Greenpeace Blocks Vessel Carrying Scarborough Pipes
Greenpeace activists at the German port of Brake have blocked a ship carrying pipelines slated to be delivered to Western Australia for use in Woodside Energy’s Scarborough offshore gas project and painted the words “no new gas” on the side of the vessel.
Around 20 activists blocked the freighter Emma Oldendorff, which was carrying pipes to be used to construct the 270-mile pipeline for Woodside’s Scarborough project off the Western Australian coast.
According to Greenpeace, Woodside’s Burrup Hub project poses a threat to Western Australia’s particularly diverse and sensitive marine life and environments, home to coral reefs, seagrass forests, and rich marine life.
Greenpeace Australia Pacific Head of Clean Transitions Jess Panegyres said the action taken by the German activists demonstrated the global opposition to Woodside’s climate-wrecking plans.
“Woodside is learning the hard way that the world is increasingly united in its desire to shift from dangerous and expensive fossil fuels to clean energy sources like wind and solar. The International Energy Agency and the United Nations have been clear that there is no room for new gas developments if the world is to limit warming to 1.5 degrees Celsius, and gas demand is set to shrink as the world shifts to renewables.”
“Woodside’s Burrup Hub project – which includes opening the Scarborough and Browse gas fields – is dangerous for our climate and our marine ecosystems. It not only threatens to undermine Australia’s efforts to drastically slash emissions this decade and achieve net zero emissions by 2050, but also puts the future of some of our most iconic marine parks – home to species like humpback whales, turtles, and dugongs – at risk.”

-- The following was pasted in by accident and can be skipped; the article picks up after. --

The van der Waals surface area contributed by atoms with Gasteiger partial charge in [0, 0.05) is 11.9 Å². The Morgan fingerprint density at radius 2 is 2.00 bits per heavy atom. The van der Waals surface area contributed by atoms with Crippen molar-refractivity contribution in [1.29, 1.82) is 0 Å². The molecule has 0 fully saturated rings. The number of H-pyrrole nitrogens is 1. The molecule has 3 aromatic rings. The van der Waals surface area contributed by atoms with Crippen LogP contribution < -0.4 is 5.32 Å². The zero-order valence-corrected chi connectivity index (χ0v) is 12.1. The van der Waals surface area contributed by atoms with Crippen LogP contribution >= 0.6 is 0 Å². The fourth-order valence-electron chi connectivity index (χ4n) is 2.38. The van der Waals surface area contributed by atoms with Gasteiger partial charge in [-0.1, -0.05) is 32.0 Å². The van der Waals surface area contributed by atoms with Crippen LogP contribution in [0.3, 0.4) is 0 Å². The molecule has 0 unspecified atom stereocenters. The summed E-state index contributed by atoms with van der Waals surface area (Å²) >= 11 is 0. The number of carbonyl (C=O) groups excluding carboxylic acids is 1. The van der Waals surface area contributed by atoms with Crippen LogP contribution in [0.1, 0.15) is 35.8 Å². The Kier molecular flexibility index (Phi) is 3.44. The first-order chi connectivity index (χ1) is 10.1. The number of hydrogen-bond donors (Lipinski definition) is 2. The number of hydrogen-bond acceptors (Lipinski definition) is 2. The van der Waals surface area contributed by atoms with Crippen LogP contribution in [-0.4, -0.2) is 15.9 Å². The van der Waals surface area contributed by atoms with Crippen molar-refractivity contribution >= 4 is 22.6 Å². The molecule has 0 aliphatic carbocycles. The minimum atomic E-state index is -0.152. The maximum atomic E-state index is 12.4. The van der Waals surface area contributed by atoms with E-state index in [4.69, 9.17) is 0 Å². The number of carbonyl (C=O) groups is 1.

“Woodside should not be allowed to push ahead with the biggest new fossil fuel project in Australia and risk our precious marine life at a time when the world must be transitioning from fossil fuel energy to clean alternatives,” Panegyres stated.
German energy firms RWE and Uniper plan to purchase gas from Woodside commencing in 2025 and 2026 respectively.
RWE and Woodside have agreed that RWE will purchase 0.84 million tons of LNG annually from Woodside for seven years from 2025. Uniper will purchase 2 million tons of LNG from Woodside from 2026.
“Greenpeace Australia Pacific has shown in several studies the devastating consequences that gas production can have on the marine environment. For example, the pipeline would pass directly through the migratory route of humpback whales and the protected Montebello Marine Park – an important breeding ground for sea turtles,” the organization said.
It is worth reminding that the Australian Conservation Foundation (AFC) launched proceedings in the Federal Court of Australia concerning the environmental assessment of the Scarborough project, seeking an injunction to restrain project activities.
In its rebuttal, Woodside said that the project was green-lit by a range of regulators including the National Offshore Petroleum Safety and Environmental Management Authority, the Commonwealth Department of Agriculture, Water and the Environment, and the Western Australian Environmental Protection Authority following a rigorous assessment process.
As for the project, Scarborough will comprise 13 subsea wells, a semi-submersible floating production unit, and the subsea export pipeline to the Woodside-operated Pluto LNG. The FPU will be built and delivered by McDermott and the first LNG cargo is set for 2026.
According to Marine Traffic data, the 2014-built Emma Oldendorff cargo vessel is still moored in Brake, German. It is set to start its journey towards the Port of Kabil, Indonesia, on September 12.
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